{ω2(i=1nmi)f2(ω)=0,x=04[i=1nki+k(i=1n1mi)f1(ω)]ω2(i=1nmi)f2(ω)=0,x=2.(12)

There is a LR bandgap around a root if the root of Eq. 11 is between the adjacent two solutions of ω2f2(ω)=0.

Based on the above inference, by comparing distributions of solutions corresponding to Eqs 11, 12, we can derive an analytical parameter (p-value) or analytical discriminants describing the transition conditions between the LR bandgaps and Bragg bandgaps. The bandgap transition p-value will be defined and its analytical expression will be given in the next section (Section 3.1). The discriminants for a monatomic/triatomic chain will also be given in the next section (Section 3.2).

Results and Discussion

P-value in Mass-coupled Monatomic/Diatomic Chain

Let’s first discuss the simplest 2-DOF case where a monatomic chain is coupled to a diatomic chain as illustrated in Figure 2B. According to theories in Section 2 and Eq. (A3) in Appendix A, the transition condition from the LR bandgap to Bragg bandgap can be written as

(M+m)(k1+k2)Mm<k1k2+kk1+kk2km,(13)

i.e.,

p=k(k1+k2)(M+m)(k1k2+kk1+kk2)M<1,(14)

Where p is defined as the bandgap transition parameter (p-value). If p<1, there is a Bragg bandgap. Bragg bandgap turns into LR bandgap when p>1.

The expression of p can be simplified as

p=1+kMk1k2(k1+k2)mkm+k1k2(k1+k2)m=1+kMkeffmkm+keffm,(15)

Where keff is effective stiffness. It is obvious that bandgaps can be switched to different types depending on

{kM>keffm,Bragg bandgaptoLRbandgapkM<keffm,LRbandgaptoBraggbandgap.(16)

In classical acoustic metamaterials with local resonators, as shown in Figure 1B, the value of keff is zero (k1=0or k2=0), on the contrary, we get k=0in a Bragg system (seeFigure 1C).

Figure 3 shows the transition process from LR bandgap to Bragg bandgap with respect to the change of p-value. If p>1, the anti-resonant frequency is between the adjacent frequencies of passbands at q=0(x=0), which leads to the occurrence of an anti-resonant peak in the bandgap region. Bragg bandgap appears when the anti-resonant frequency is outside the adjacent passband frequencies corresponding top<1. As shown in Figure 3D, Bragg bandgap will vanish in some situations due to the fact that the spring with stiffness k acts as a waveguide that counteracts and diminishes the Bragg scattering effect compared to the Bragg system.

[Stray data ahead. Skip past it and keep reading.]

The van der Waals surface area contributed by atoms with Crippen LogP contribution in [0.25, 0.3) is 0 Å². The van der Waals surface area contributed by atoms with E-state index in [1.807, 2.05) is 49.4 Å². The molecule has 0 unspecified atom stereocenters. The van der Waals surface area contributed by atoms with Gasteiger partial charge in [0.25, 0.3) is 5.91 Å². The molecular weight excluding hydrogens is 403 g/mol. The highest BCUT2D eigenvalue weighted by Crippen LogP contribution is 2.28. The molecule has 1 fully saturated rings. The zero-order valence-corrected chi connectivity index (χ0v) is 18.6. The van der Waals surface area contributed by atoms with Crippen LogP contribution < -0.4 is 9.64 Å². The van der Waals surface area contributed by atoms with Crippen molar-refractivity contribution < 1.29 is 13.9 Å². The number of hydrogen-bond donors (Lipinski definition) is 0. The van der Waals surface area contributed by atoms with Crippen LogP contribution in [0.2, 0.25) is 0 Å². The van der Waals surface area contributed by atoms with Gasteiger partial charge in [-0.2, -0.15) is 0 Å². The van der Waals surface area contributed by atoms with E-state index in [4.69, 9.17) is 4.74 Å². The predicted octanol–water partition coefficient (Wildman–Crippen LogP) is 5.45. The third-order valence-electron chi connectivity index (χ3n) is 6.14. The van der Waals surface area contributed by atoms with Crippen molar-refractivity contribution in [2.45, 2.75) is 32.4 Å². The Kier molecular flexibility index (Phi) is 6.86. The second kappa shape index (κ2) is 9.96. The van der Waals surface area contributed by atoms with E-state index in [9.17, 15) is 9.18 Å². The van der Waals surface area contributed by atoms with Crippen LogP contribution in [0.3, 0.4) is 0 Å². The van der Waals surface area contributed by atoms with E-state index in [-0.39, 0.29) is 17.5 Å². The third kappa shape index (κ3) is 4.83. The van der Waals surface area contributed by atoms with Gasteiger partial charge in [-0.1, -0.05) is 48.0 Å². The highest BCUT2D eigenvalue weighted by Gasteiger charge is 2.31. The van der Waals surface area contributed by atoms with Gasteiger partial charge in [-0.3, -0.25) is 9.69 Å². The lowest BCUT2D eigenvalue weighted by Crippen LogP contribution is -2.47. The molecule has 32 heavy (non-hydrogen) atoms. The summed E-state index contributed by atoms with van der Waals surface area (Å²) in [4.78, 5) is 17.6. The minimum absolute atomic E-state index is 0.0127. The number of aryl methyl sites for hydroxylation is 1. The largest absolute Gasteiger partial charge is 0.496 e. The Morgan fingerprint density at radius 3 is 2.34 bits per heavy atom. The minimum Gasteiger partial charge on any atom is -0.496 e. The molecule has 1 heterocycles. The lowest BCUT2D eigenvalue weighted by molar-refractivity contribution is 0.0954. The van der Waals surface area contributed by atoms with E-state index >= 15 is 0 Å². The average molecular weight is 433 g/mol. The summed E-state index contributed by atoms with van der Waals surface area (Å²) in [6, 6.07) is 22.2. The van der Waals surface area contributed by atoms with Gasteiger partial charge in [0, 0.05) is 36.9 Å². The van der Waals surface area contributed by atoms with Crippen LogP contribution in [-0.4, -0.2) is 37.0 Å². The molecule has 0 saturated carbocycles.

FIGURE 3
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FIGURE 3. Band structures of the mass-coupled monatomic/diatomic chain (2-DOF). (A) The anti-resonant frequency is between the adjacent frequencies atq=0(x=0) corresponding top>1, (B) the anti-resonant frequency line coincides with a passband curve corresponding top=1, (C) the anti-resonant frequency is outside two adjacent frequencies corresponding top<1, (D)p<1 and Bragg bandgap disappears.

In addition, when there is a LR bandgap, the ratio of the width of bandgap region to the maximum frequency of passbands in band structure can be calculated by

ηLR=21+4mk(M+m)(k1+k2)(1+4mk(M+m)(k1+k2))216Mm[k1k2+k(k1+k2)](M+m)2(k1+k2)2[1+4mk(M+m)(k1+k2)]+(1+4mk(M+m)(k1+k2))216Mm[k1k2+k(k1+k2)](M+m)2(k1+k2)2.(17)

But for Bragg bandgap, the ratio becomes

ηBG=1+4mk(M+m)(k1+k2)+(1+4mk(M+m)(k1+k2))216Mm[k1k2+k(k1+k2)](M+m)2(k1+k2)221+4mk(M+m)(k1+k2)(1+4mk(M+m)(k1+k2))216Mm[k1k2+k(k1+k2)](M+m)2(k1+k2)22(18)

Noting that Eq. 17 or Eq. 18 can be expressed by three independent variables,

x¯=k1k2(k1+k2)2,y¯=k(k1+k2),z¯=mM,(19)

So Eqs 17, 18 can be rewritten as

{ηLR=21+z¯1+z¯+4z¯y¯(1+z¯+4z¯y¯)216z¯(x¯+y¯)1+z¯+4z¯y¯+(1+z¯+4z¯y¯)216z¯(x¯+y¯)ηBG=1+z¯+4z¯y¯+(1+z¯+4z¯y¯)216z¯(x¯+y¯)1+z¯+4z¯y¯(1+z¯+4z¯y¯)216z¯(x¯+y¯)21+z¯.(20)

The discriminant of Eq. 16 turns to

{z¯y¯>x¯,Bragg bandgaptoLRbandgapz¯y¯<x¯,LRbandgaptoBraggbandgap,(21)

Hence the bandgap transition condition is separated by a hyperbolic paraboloid. The isosurfaces of ratios for LR bandgap and Bragg bandgap are plotted in Figure 4 respectively. One can construct a wide bandgap at low frequency through changing the material parameters according to the isosurfaces.

FIGURE 4
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FIGURE 4. Isosurfaces of the ratios of the width of bandgap region to the maximum frequency of passbands for (A) LR bandgap, and (B) Bragg bandgap.

Bandgap States of Mass-coupled Monatomic/triatomic Chain Classified by Discriminants

In this section, we study the 3-DOF mass-coupled monatomic/triatomic chain as shown in Figure 2C. Here the transition parameter p-value will turn to several sets of discriminants determining the transition conditions between LR bandgaps and Bragg bandgaps. We note that as the number of degrees of freedom further increases, the complexity of the problem sharply arises despite the number of material parameters only increase by two compared to the 2-DOF system.

According to Eqs 9, 11, 12 and Eq. (A4), the equations about nonzero edge frequencies of passbands can be obtained,